Californians wait in line to vote on Super Tuesday, March 3, 2020. AP Photo/Ringo H.W. Chiu
Delays and long lines at polling places during recent presidential primary elections – such as voters in Texas experienced – represent the latest version of decades-long policies that have sought to reduce the political power of African Americans in the U.S.
Following the Civil War and the extension of the vote to African Americans, state governments worked to block black people, as well as poor whites, from voting. One way they tried to accomplish this goal was through poll taxes – an amount of money each voter had to pay before being allowed to vote.
This practice was abolished by the passage of the 24th Amendment in 1964. Further protections for nonwhite voters came with the Voting Rights Act, which closely followed the Selma to Montgomery civil rights protest marches 55 years ago, in March 1965.
But in recent years, new barriers have gone up that, we believe, constitute a new type of poll tax on working people and minority voters. We are scholars of the American civil rights movement, including the Student Non-Violent Coordinating Committee’s voting rights efforts.
Unlike past poll taxes, the modern poll tax isn’t paid in money, but in time – how long it takes a person to get to a polling place, and, once there, how long it takes for them to actually cast their ballot.
Securing the right to vote
In addition, white supremacist organizations like the Ku Klux Klan used violence to intimidate African Americans from casting ballots.
This situation remained largely unchallenged for almost a century, until the 1960s, when the years of protest by the civil rights movement bore fruit in the abolition of poll taxes and federal protection of citizens’ voting rights.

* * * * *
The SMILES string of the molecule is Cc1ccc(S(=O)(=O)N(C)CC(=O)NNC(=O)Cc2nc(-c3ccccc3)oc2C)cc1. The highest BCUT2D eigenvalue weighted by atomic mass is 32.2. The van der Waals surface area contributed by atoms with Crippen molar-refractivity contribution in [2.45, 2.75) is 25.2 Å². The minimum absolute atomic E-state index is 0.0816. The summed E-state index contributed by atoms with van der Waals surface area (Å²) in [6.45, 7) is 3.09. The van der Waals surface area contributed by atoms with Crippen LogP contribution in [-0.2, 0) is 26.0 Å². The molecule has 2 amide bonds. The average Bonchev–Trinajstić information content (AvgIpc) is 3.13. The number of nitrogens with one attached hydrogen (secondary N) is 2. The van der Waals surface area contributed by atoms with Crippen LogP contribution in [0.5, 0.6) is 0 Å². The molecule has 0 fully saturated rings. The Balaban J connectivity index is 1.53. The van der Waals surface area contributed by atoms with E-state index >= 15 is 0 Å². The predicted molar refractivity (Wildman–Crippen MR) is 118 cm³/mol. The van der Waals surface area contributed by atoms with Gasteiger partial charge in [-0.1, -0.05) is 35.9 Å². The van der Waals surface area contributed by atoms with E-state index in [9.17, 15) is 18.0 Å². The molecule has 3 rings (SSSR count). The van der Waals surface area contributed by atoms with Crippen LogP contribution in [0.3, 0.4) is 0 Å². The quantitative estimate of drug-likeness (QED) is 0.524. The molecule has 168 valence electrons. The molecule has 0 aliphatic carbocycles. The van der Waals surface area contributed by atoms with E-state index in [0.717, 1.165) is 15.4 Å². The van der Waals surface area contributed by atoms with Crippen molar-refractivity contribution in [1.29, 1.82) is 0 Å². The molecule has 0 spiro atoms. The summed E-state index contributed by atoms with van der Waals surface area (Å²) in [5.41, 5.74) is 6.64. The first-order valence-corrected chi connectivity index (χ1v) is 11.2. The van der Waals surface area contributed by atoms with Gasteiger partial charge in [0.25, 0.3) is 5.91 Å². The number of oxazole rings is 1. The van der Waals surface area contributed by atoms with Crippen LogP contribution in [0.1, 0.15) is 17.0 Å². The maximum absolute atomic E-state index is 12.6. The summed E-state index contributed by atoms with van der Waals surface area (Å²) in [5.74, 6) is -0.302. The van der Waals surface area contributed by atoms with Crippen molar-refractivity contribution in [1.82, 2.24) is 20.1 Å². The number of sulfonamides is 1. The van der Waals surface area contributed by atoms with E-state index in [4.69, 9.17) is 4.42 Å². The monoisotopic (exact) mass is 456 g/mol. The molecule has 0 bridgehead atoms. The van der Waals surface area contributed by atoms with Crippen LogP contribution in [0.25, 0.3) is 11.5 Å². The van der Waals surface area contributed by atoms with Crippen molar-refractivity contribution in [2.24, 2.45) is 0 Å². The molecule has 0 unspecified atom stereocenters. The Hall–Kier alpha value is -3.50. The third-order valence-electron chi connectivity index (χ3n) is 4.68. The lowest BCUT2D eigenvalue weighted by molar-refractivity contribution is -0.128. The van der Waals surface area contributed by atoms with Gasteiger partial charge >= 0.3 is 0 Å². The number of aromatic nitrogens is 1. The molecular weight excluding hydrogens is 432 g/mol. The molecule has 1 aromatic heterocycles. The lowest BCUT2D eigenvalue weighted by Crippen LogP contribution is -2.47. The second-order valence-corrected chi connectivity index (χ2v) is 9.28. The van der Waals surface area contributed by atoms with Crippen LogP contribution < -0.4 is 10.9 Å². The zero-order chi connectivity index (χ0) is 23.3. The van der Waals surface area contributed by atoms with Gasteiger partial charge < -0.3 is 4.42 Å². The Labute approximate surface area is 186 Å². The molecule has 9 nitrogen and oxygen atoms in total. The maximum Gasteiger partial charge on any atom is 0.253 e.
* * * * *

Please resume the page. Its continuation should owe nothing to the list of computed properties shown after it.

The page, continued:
Creating a new poll tax
Since the 1960s, there have been efforts by state and local officials to limit these hard-won victories.
The most recent chapter in this battle is the 2013 Supreme Court decision in Shelby County v. Holder, which lifted restrictions on states that have historically blocked African Americans from voting, so state governments no longer need to seek federal approval before taking actions that might disproportionately harm black citizens’ right to vote.
Since the Shelby County decision, local election boards and state governments have closed over 1,600 polling places. That is approximately 8% of total voting locations within jurisdictions affected by the Shelby decision.
The U.S. Commission on Civil Rights, a bipartisan independent study group started in 1957, found that states claimed polling-place closures were intended to save money, centralize voting operations, and complying with Americans with Disabilities Act – but really the goal was reducing voter turnout, particularly among minority voters who were historically disenfranchised. Using publicly available data, federal lawsuits brought against states and counties the report documents clear patterns of discrimination.